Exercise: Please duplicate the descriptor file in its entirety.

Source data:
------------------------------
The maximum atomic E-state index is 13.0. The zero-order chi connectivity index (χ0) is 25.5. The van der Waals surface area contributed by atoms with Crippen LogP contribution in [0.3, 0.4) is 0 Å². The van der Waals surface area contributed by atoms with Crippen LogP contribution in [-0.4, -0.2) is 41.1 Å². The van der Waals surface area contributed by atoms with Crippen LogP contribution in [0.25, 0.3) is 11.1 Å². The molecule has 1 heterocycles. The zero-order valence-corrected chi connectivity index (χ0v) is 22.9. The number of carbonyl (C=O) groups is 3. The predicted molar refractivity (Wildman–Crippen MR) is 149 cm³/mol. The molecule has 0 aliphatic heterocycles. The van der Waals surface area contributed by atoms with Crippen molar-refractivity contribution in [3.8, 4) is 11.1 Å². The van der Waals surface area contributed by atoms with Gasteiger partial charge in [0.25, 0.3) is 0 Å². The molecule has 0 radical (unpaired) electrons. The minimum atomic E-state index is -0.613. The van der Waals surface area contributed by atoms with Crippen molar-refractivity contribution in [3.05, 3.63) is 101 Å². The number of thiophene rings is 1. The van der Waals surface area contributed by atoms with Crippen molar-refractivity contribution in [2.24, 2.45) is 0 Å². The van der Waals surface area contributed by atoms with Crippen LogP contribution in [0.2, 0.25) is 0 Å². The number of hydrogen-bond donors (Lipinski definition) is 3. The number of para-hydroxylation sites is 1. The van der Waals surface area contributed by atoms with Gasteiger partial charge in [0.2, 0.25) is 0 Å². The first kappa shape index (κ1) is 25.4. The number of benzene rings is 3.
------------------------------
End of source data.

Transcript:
The maximum atomic E-state index is 13.0. The zero-order chi connectivity index (χ0) is 25.5. The van der Waals surface area contributed by atoms with Crippen LogP contribution in [0.3, 0.4) is 0 Å². The van der Waals surface area contributed by atoms with Crippen LogP contribution in [-0.4, -0.2) is 41.1 Å². The van der Waals surface area contributed by atoms with Crippen LogP contribution in [0.25, 0.3) is 11.1 Å². The molecule has 1 heterocycles. The zero-order valence-corrected chi connectivity index (χ0v) is 22.9. The number of carbonyl (C=O) groups is 3. The predicted molar refractivity (Wildman–Crippen MR) is 149 cm³/mol. The molecule has 0 aliphatic heterocycles. The van der Waals surface area contributed by atoms with Crippen molar-refractivity contribution in [3.8, 4) is 11.1 Å². The van der Waals surface area contributed by atoms with Gasteiger partial charge in [0.25, 0.3) is 0 Å². The molecule has 0 radical (unpaired) electrons. The minimum atomic E-state index is -0.613. The van der Waals surface area contributed by atoms with Crippen molar-refractivity contribution in [3.05, 3.63) is 101 Å². The number of thiophene rings is 1. The van der Waals surface area contributed by atoms with Crippen molar-refractivity contribution in [2.24, 2.45) is 0 Å². The van der Waals surface area contributed by atoms with Crippen LogP contribution in [0.2, 0.25) is 0 Å². The number of hydrogen-bond donors (Lipinski definition) is 3. The number of para-hydroxylation sites is 1. The van der Waals surface area contributed by atoms with Gasteiger partial charge in [0.2, 0.25) is 0 Å². The first kappa shape index (κ1) is 25.4. The number of benzene rings is 3.